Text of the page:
The amplitudes of spontaneous fluctuations in brain activity may be a significant source of within-subject and between-subject variability, and this variability is likely to be carried through into functional connectivity (FC) estimates (whether directly or indirectly). Therefore, improving our understanding of amplitude fluctuations over the course of a resting state scan and variation in amplitude across individuals is of great relevance to the interpretation of FC findings. We investigate resting state amplitudes in two large-scale studies (HCP and UK Biobank), with the aim of determining between-subject and within-subject variability. Between-subject clustering distinguished between two groups of brain networks whose amplitude variation across subjects were highly correlated with each other, revealing a clear distinction between primary sensory and motor regions ('primary sensory/motor cluster') and cognitive networks. Within subjects, all networks in the primary sensory/motor cluster showed a consistent increase in amplitudes from the start to the end of the scan. In addition to the strong increases in primary sensory/motor amplitude, a large number of changes in FC were found when comparing the two scans acquired on the same day (HCP data). Additive signal change analysis confirmed that all of the observed FC changes could be fully explained by changes in amplitude. Between-subject correlations in UK Biobank data showed a negative correlation between primary sensory/motor amplitude and average sleep duration, suggesting a role of arousal. Our findings additionally reveal complex relationships between amplitude and head motion. These results suggest that network amplitude is a source of significant variability both across subjects, and within subjects on a within-session timescale. Future rfMRI studies may benefit from obtaining arousal-related (self report) measures, and may wish to consider the influence of amplitude changes on measures of (dynamic) functional connectivity.

  • Persistent microglial activation and synaptic loss with behavioral abnormalities in mouse offspring exposed to CASPR2-antibodies in utero.

    17 May 2018

    Gestational transfer of maternal antibodies against fetal neuronal proteins may be relevant to some neurodevelopmental disorders, but until recently there were no proteins identified. We recently reported a fivefold increase in CASPR2-antibodies in mid-gestation sera from mothers of children with intellectual and motor disabilities. Here, we exposed mice in utero to purified IgG from patients with CASPR2-antibodies (CASPR2-IgGs) or from healthy controls (HC-IgGs). CASPR2-IgG but not HC-IgG bound to fetal brain parenchyma, from which CASPR2-antibodies could be eluted. CASPR2-IgG exposed neonates achieved milestones similarly to HC-IgG exposed controls but, when adult, the CASPR2-IgG exposed progeny showed marked social interaction deficits, abnormally located glutamatergic neurons in layers V-VI of the somatosensory cortex, a 16% increase in activated microglia, and a 15-52% decrease in glutamatergic synapses in layers of the prefrontal and somatosensory cortices. Thus, in utero exposure to CASPR2-antibodies led to permanent behavioral, cellular, and synaptic abnormalities. These findings support a pathogenic role for maternal antibodies in human neurodevelopmental conditions, and CASPR2 as a potential target.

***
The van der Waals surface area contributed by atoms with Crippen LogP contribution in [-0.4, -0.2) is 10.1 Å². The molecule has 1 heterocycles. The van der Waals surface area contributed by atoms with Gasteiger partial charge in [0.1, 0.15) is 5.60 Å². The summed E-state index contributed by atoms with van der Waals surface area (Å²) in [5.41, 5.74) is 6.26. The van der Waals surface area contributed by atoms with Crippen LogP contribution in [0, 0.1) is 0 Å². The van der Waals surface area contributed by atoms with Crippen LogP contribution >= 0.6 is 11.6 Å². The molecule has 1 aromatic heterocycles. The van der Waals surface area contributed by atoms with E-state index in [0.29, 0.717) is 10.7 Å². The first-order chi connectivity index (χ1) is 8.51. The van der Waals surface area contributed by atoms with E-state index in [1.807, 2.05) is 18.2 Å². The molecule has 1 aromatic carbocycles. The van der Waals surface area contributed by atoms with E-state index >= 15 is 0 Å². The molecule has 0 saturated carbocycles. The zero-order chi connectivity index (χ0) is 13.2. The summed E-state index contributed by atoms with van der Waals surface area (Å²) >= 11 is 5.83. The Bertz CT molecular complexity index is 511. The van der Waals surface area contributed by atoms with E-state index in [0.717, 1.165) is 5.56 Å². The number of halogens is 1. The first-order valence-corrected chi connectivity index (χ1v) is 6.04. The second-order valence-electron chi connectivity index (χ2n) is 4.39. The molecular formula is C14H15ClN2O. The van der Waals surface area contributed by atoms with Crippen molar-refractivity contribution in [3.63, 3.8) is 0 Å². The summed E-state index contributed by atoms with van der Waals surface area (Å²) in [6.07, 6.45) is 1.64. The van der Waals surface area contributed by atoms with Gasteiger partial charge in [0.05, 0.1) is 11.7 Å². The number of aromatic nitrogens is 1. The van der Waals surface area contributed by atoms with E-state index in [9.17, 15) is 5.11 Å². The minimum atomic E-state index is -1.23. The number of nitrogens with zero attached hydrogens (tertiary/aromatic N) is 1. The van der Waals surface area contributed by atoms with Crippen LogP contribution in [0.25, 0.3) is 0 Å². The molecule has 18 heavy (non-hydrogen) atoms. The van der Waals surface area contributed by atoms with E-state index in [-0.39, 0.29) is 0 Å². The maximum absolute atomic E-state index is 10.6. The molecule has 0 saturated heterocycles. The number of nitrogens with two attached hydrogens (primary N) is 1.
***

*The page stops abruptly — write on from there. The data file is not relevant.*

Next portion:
• Biochemical and genetic predictors and correlates of response to lamotrigine and folic acid in bipolar depression: Analysis of the CEQUEL clinical trial.

    21 May 2018

    OBJECTIVES: CEQUEL (Comparative Evaluation of QUEtiapine plus Lamotrigine combination versus quetiapine monotherapy [and folic acid versus placebo] in bipolar depression) was a double-blind, randomized, placebo-controlled, parallel group, 2×2 factorial trial that examined the effect of adding lamotrigine and/or folic acid (FA) to quetiapine in bipolar depression. Lamotrigine improved depression, but its effectiveness was reduced by FA. We investigated the baseline predictors and correlates of clinical response, and the possible basis of the interaction. METHODS: The main outcome was change in depressive symptoms at 12 weeks, measured using the Quick Inventory for Depressive Symptoms-self report version 16 (QIDS-SR16). We examined the relationship between symptoms and lamotrigine levels, and biochemical measures of one-carbon metabolism and functional polymorphisms in catechol-O-methyltransferase (COMT), methylene tetrahydrofolate reductase (MTHFR) and folate hydrolase 1 (FOLH1). RESULTS: Lamotrigine levels were unaffected by FA and did not differ between those participants who achieved remission and those with persisting symptoms. When participants with subtherapeutic serum levels were excluded, there was a main effect of lamotrigine on the main outcome, although this remained limited to those randomized to FA placebo. None of the biochemical measures correlated with clinical outcome. The negative impact of FA on lamotrigine response was limited to COMT Met carriers. FOLH1 and MTHFR had no effect. CONCLUSIONS: Our results clarify that FA's inhibition of lamotrigine's efficacy is not a pharmacokinetic effect, and that low serum lamotrigine levels contributed to lamotrigine's lack of a main effect at 12 weeks. We were unable to explain the lamotrigine-FA interaction, but our finding that it is modulated by the COMT genotype provides a starting point for follow-on neurobiological investigations. More broadly, our results highlight the value of including biochemical and genetic indices in randomized clinical trials.